The wheels on the Trump administration’s $1 trillion infrastructure plan appear to be moving. After months of delays, the president, through an executive order, announced the creation of a Presidential Advisory Council on Infrastructure.
Neither the president nor Congress has been able to focus on infrastructure as health care legislation has dominated the early months of the Trump presidency. But now, the president has laid a foundation for the development of a 15-member panel to advise him on issues that are hampering the development of infrastructure projects nationwide. He has also named Commerce Secretary Wilbur Ross as the individual who will direct the council’s activities.
There are a lot of question marks about the funding of rural America but there are also indications that a large segment of the Congress is in favor.
There’s no way to know how much, if any, will actually trickle down to small and rural areas. Spokespersons for the administration say rural America will not be overlooked but there is still angst because capturing federal and state funding has always been challenging for rural communities.
Many airports got good news recently. Federal funding is on the way.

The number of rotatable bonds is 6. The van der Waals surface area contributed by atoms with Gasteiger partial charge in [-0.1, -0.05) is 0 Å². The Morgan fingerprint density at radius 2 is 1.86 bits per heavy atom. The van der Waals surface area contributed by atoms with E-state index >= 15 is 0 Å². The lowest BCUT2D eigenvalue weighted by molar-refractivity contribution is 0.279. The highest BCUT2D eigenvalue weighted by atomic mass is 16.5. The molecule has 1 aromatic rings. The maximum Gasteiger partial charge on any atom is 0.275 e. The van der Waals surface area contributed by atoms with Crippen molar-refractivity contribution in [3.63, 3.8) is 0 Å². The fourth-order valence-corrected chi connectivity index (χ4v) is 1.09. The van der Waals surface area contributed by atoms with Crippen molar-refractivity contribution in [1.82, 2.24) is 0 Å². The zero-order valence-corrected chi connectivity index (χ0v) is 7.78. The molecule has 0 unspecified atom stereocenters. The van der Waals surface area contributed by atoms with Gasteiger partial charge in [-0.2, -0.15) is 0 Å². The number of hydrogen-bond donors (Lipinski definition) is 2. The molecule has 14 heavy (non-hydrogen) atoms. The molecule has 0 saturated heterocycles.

Airports are significant economic drivers for the communities where they are located. They directly affect commerce, tourism and trade and their impact on local and regional economies is considerable. Yet, many are suffering from crumbling infrastructure and are in need of repairs and upgrades.
The media has focused on cyberattacks related to election systems lately. Many individuals, public officials, and company executives, however, have been just as worried about ransomware attacks.
Ransomware attacks infect computer networks with a virus that totally shuts down a computer or a network. It prevents access and demands payment to release and restore data on the machine or network. Recent examples of ransomware attacks illustrate the vulnerabilities that government entities face. The ransom costs are exorbitant while the risk of either a loss of data or a service outage is terrifying.
The federal government may not like the Paris Climate Agreement, but state and local elected officials do. This past weekend, Los Angeles Mayor Eric Garcetti hosted a large number of mayors who reiterated their commitment to the partnership agreement. These officials visiting Florida for the U.S. Conference of Mayors represent the Climate Mayors, a bipartisan organization that was organized in 2014. The group now boasts 331 mayors representing 65 million Americans. The membership includes mayors from the 10 largest cities in the U.S., including traditional energy hubs such as Houston and Dallas.
It’s impossible to know whether Congress will provide federal funding to stimulate infrastructure spending. Although members from both parties have strongly advocated for addressing the nation’s crumbling infrastructure, there is much disagreement about how much funding to allocate and how to leverage the funding.
Infrastructure project stakeholders in both the public and private sectors wince at the mention of how federal regulations often create insurmountable obstacles that can either impede or prevent completion of long overdue infrastructure projects in the U.S.